In 2014, I visited a Himba tribal group in the Kunene region in Namibia as a run-of-the-mill tourist with a guide, bringing gifts to the chief in order to be allowed into his kraal to take photographs. I loved the experience – the women were so beautiful and captivating, and the children so photogenic.
Two years later, I was excited to return to the same Himba group with a film crew gathering footage for a documentary.
This time, on my second visit, I hadn’t paid gifts to click away as many portraits as I respectfully could within a timeframe dictated by the chief, as we were there for a different purpose.
In an unfortunate way, that first visit was almost more about me – me and my camera and what portraits we could capture together.
Contrary to that visit, what I most enjoyed my second time was watching the interaction of people with one another… toddler pals, adolescent friends, mothers and daughters.
I think the Himba are stunning in portraiture, but I became even more captivated by them as I tried to capture them in motion.
For this is how one really gets to know any people anywhere – not by having them look steadily into your camera, but by seeing what they do, letting their actions speak for them: the kindness, the silliness and playfulness, the nature of familial bonds.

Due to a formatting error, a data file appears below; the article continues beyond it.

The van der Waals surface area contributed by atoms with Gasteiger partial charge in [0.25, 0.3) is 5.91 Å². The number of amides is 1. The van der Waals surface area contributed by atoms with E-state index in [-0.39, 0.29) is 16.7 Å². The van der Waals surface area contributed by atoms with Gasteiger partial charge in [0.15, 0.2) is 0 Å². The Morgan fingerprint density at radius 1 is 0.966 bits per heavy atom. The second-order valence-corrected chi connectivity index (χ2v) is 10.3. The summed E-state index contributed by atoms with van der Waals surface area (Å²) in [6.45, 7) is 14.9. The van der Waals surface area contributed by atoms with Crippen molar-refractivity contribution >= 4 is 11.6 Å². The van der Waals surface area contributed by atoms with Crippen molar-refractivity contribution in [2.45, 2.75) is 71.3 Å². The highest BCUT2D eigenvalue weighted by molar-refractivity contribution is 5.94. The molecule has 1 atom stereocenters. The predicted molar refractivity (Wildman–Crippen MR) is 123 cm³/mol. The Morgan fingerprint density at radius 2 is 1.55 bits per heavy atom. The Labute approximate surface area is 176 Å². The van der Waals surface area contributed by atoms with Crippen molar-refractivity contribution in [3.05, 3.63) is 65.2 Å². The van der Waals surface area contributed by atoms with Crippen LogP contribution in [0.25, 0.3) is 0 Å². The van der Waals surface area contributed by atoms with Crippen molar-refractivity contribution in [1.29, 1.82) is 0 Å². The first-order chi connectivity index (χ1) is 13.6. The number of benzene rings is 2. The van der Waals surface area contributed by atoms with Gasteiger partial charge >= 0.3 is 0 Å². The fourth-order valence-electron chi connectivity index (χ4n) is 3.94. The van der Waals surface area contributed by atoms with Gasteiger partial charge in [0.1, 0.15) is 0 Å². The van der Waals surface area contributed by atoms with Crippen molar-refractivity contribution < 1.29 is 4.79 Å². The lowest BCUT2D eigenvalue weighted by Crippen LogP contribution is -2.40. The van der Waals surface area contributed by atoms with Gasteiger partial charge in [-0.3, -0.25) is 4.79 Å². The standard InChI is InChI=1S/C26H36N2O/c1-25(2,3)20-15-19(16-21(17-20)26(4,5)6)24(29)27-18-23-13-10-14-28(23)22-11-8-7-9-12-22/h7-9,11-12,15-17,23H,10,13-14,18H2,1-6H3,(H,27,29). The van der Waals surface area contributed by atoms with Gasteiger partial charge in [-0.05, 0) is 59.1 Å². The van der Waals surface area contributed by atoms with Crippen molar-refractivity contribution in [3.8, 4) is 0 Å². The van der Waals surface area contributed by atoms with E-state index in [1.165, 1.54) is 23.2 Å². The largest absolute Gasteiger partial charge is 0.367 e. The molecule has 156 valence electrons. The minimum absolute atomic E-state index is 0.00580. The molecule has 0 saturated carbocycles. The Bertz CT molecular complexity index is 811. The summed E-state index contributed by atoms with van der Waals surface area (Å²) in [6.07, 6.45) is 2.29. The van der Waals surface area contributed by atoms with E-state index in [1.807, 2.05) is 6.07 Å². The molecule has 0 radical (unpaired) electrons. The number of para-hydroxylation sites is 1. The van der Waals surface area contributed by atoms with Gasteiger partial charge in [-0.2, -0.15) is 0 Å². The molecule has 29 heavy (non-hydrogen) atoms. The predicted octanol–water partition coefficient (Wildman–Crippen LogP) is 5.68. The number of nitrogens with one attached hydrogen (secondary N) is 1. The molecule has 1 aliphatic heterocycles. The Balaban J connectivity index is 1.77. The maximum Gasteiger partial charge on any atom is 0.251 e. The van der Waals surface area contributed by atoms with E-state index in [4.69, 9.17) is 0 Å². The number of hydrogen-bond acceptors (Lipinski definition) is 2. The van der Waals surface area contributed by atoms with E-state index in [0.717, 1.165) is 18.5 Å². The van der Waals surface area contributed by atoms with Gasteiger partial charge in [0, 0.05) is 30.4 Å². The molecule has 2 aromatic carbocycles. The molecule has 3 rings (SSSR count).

I, of course, liked it when they expressed an interest in me, but I secretly derived more joy from sitting alone and still in the shadows while the film crew conducted interviews, quietly observing the vibrant lives surrounding me.
Living in modern America, I find children all around are habitually consumed with iPads and toys with bell and lights, sirens and voices. Their thumbs continually press iPhone screens or game controllers on the couch in front of the television…
But when I was in Namibia, one of the most refreshing things to revel in among the Himba was the reminder that fingers and toes, sticks and weeds, and empty boxes are just as entertaining for children – if only we could strip ourselves of other distractions.
I was fascinated watching the young women help maintain the elaborate hairstyle of one of the chief’s wives, their nimble fingers grasping extremely thin lengths of twine and working it into mere wisps of hair as part of the system for attaching the cowhide headpiece that married women each design for themselves.
At the end of a day sitting and watching silently from the shadows, it’s still nice to coax a candid smile into the camera from those whose lives I had the privilege to witness.
The documentary, African Witchfinder, whose filming brought me back to Namibia, is due for release in 2017.
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